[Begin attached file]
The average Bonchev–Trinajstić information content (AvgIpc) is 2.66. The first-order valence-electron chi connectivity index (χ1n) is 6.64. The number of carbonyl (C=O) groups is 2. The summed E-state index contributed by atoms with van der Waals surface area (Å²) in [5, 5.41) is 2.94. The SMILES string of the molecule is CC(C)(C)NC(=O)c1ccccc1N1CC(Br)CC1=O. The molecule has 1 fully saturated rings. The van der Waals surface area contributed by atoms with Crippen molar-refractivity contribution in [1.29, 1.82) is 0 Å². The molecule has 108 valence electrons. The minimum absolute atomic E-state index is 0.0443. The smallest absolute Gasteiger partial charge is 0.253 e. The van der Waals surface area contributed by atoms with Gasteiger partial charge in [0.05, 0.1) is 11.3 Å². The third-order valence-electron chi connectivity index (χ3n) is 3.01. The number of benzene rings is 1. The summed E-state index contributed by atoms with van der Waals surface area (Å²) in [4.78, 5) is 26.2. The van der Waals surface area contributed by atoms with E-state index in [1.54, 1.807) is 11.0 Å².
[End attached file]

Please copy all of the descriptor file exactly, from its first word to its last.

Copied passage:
The average Bonchev–Trinajstić information content (AvgIpc) is 2.66. The first-order valence-electron chi connectivity index (χ1n) is 6.64. The number of carbonyl (C=O) groups is 2. The summed E-state index contributed by atoms with van der Waals surface area (Å²) in [5, 5.41) is 2.94. The SMILES string of the molecule is CC(C)(C)NC(=O)c1ccccc1N1CC(Br)CC1=O. The molecule has 1 fully saturated rings. The van der Waals surface area contributed by atoms with Crippen molar-refractivity contribution in [1.29, 1.82) is 0 Å². The molecule has 108 valence electrons. The minimum absolute atomic E-state index is 0.0443. The smallest absolute Gasteiger partial charge is 0.253 e. The van der Waals surface area contributed by atoms with Gasteiger partial charge in [0.05, 0.1) is 11.3 Å². The third-order valence-electron chi connectivity index (χ3n) is 3.01. The number of benzene rings is 1. The summed E-state index contributed by atoms with van der Waals surface area (Å²) in [4.78, 5) is 26.2. The van der Waals surface area contributed by atoms with E-state index in [1.54, 1.807) is 11.0 Å².